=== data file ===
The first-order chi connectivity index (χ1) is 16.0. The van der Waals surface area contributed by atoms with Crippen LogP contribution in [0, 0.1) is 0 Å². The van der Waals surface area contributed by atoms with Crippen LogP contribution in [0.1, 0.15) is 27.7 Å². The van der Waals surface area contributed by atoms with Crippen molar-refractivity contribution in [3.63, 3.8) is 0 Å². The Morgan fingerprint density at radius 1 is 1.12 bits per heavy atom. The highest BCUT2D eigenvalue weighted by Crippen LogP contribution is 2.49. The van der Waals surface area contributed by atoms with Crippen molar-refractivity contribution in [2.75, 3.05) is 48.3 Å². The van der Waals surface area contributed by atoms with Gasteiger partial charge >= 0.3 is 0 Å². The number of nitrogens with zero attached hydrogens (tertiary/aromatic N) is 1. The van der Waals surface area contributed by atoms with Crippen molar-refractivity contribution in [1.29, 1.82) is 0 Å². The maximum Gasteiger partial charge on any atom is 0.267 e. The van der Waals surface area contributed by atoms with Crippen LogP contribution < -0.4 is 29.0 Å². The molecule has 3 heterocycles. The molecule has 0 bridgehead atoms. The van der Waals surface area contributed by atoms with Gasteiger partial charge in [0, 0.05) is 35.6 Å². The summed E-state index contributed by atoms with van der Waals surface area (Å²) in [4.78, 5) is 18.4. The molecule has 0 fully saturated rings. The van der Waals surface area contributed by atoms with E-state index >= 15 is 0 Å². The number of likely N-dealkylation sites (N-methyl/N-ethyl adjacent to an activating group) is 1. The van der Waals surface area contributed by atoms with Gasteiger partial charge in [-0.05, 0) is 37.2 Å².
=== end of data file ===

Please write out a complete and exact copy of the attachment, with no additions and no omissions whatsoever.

The first-order chi connectivity index (χ1) is 16.0. The van der Waals surface area contributed by atoms with Crippen LogP contribution in [0, 0.1) is 0 Å². The van der Waals surface area contributed by atoms with Crippen LogP contribution in [0.1, 0.15) is 27.7 Å². The van der Waals surface area contributed by atoms with Crippen molar-refractivity contribution in [3.63, 3.8) is 0 Å². The Morgan fingerprint density at radius 1 is 1.12 bits per heavy atom. The highest BCUT2D eigenvalue weighted by Crippen LogP contribution is 2.49. The van der Waals surface area contributed by atoms with Crippen molar-refractivity contribution in [2.75, 3.05) is 48.3 Å². The van der Waals surface area contributed by atoms with Gasteiger partial charge >= 0.3 is 0 Å². The number of nitrogens with zero attached hydrogens (tertiary/aromatic N) is 1. The van der Waals surface area contributed by atoms with Crippen molar-refractivity contribution in [1.29, 1.82) is 0 Å². The maximum Gasteiger partial charge on any atom is 0.267 e. The van der Waals surface area contributed by atoms with Crippen LogP contribution < -0.4 is 29.0 Å². The molecule has 3 heterocycles. The molecule has 0 bridgehead atoms. The van der Waals surface area contributed by atoms with Gasteiger partial charge in [0, 0.05) is 35.6 Å². The summed E-state index contributed by atoms with van der Waals surface area (Å²) in [4.78, 5) is 18.4. The molecule has 0 fully saturated rings. The van der Waals surface area contributed by atoms with E-state index >= 15 is 0 Å². The number of likely N-dealkylation sites (N-methyl/N-ethyl adjacent to an activating group) is 1. The van der Waals surface area contributed by atoms with Gasteiger partial charge in [-0.05, 0) is 37.2 Å².